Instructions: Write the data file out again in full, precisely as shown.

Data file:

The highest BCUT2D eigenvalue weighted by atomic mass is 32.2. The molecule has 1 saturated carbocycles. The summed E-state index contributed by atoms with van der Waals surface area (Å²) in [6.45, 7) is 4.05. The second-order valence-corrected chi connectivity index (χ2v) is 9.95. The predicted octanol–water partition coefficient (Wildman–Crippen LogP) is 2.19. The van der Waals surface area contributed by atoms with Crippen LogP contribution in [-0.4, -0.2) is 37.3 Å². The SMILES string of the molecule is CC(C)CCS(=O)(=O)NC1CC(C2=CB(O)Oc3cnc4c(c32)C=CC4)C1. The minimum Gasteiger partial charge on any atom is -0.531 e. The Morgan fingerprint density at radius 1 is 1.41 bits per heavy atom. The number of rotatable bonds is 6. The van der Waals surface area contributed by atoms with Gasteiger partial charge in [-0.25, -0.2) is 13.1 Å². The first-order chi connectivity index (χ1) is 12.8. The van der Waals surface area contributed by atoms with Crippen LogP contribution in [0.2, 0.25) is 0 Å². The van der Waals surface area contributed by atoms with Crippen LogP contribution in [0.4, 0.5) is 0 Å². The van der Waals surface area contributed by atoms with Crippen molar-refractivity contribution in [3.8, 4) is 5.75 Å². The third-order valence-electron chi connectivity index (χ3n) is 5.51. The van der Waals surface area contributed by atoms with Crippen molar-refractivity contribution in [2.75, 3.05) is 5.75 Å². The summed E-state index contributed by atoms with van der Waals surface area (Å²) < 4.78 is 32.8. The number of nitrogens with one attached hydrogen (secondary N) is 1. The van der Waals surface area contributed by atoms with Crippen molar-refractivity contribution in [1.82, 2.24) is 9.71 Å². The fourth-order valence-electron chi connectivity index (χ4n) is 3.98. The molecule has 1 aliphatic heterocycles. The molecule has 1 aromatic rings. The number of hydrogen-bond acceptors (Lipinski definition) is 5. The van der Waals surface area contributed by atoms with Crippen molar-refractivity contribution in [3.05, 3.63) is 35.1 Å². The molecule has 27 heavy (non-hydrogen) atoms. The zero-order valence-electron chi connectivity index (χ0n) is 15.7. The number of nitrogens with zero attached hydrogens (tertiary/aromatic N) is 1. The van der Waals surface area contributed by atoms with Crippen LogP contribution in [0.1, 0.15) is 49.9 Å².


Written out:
The highest BCUT2D eigenvalue weighted by atomic mass is 32.2. The molecule has 1 saturated carbocycles. The summed E-state index contributed by atoms with van der Waals surface area (Å²) in [6.45, 7) is 4.05. The second-order valence-corrected chi connectivity index (χ2v) is 9.95. The predicted octanol–water partition coefficient (Wildman–Crippen LogP) is 2.19. The van der Waals surface area contributed by atoms with Crippen LogP contribution in [-0.4, -0.2) is 37.3 Å². The SMILES string of the molecule is CC(C)CCS(=O)(=O)NC1CC(C2=CB(O)Oc3cnc4c(c32)C=CC4)C1. The minimum Gasteiger partial charge on any atom is -0.531 e. The Morgan fingerprint density at radius 1 is 1.41 bits per heavy atom. The number of rotatable bonds is 6. The van der Waals surface area contributed by atoms with Gasteiger partial charge in [-0.25, -0.2) is 13.1 Å². The first-order chi connectivity index (χ1) is 12.8. The van der Waals surface area contributed by atoms with Crippen LogP contribution in [0.2, 0.25) is 0 Å². The van der Waals surface area contributed by atoms with Crippen LogP contribution in [0.4, 0.5) is 0 Å². The van der Waals surface area contributed by atoms with Crippen molar-refractivity contribution in [3.8, 4) is 5.75 Å². The third-order valence-electron chi connectivity index (χ3n) is 5.51. The van der Waals surface area contributed by atoms with Crippen molar-refractivity contribution in [2.75, 3.05) is 5.75 Å². The summed E-state index contributed by atoms with van der Waals surface area (Å²) < 4.78 is 32.8. The number of nitrogens with one attached hydrogen (secondary N) is 1. The van der Waals surface area contributed by atoms with Crippen molar-refractivity contribution in [1.82, 2.24) is 9.71 Å². The fourth-order valence-electron chi connectivity index (χ4n) is 3.98. The molecule has 1 aliphatic heterocycles. The molecule has 1 aromatic rings. The number of hydrogen-bond acceptors (Lipinski definition) is 5. The van der Waals surface area contributed by atoms with Crippen molar-refractivity contribution in [3.05, 3.63) is 35.1 Å². The molecule has 27 heavy (non-hydrogen) atoms. The zero-order valence-electron chi connectivity index (χ0n) is 15.7. The number of nitrogens with zero attached hydrogens (tertiary/aromatic N) is 1. The van der Waals surface area contributed by atoms with Crippen LogP contribution in [0.1, 0.15) is 49.9 Å².